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Pedestrians walk along Istiklal Street, in central Istanbul, in 2016. Police on March 28 raided the pro-Kurdish daily Özgürlükçü Demokrasi, based in the district. (AFP/Yasin Akgul)

Turkish authorities seize control of pro-Kurdish national daily

March 28, 2018 4:05 PM ET

Istanbul, March 28, 2018--The Committee to Protect Journalists condemned the takeover today by a government-affiliated body of one of the last remaining pro-Kurdish national dailies and called for authorities to immediately release at least 10 media staff detained during the raid and to return the outlet to its rightful management.

According to news reports, Istanbul police in the early hours broke into a building in Beyoğlu district that houses Özgürlükçü Demokrasi and its printer, Gün Printing House. Police told the daily's legal team that Saving Deposit Insurance Fund (TMSF), a government-controlled insurer and fund manager, had taken over the newspaper and its printing house, but did not provide further explanation, according to the reports.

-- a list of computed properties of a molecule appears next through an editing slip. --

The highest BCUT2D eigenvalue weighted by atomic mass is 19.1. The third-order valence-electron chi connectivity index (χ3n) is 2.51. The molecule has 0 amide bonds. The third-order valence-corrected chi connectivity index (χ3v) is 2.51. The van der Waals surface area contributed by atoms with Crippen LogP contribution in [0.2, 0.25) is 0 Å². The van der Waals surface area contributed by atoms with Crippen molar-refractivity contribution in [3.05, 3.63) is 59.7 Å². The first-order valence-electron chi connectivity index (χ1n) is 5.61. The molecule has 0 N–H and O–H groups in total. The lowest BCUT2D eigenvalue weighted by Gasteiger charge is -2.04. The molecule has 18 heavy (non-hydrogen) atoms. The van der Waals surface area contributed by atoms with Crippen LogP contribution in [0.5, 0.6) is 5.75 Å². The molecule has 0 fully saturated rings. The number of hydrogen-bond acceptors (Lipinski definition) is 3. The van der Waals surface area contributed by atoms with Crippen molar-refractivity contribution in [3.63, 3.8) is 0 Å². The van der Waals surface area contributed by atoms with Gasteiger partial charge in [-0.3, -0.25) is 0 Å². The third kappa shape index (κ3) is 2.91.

"We condemn this morning's raid on Özgürlükçü Demokrasi and call on police to immediately release the staff detained," said CPJ Europe and Central Asia Program Coordinator Nina Ognianova in New York. "Turkey should restore the daily and its printing presses to their rightful owner and end its tactic of forcibly taking over independent or pro-opposition newspapers."

According to the daily Evrensel, police detained Özgürlükçü Demokrasi's publisher İhsan Yaşar, Gün Printing House's owner Kasım Zengin, and at least eight printing house workers during the raid. Police did not publicly give a reason for why they are being held.

Since 2016, CPJ has documented several cases of Turkish authorities ordering the takeover of the management and boards of independent news outlets, including prominent TV channels and newspapers.

The raid on Özgürlükçü Demokrasi comes days after an EU-Turkey meeting in Varna, Bulgaria, at which President of the European Council Donald Tusk and President of the European Commission Jean-Claude Juncker raised concerns about Turkey's actions, including the mass jailing of journalists.

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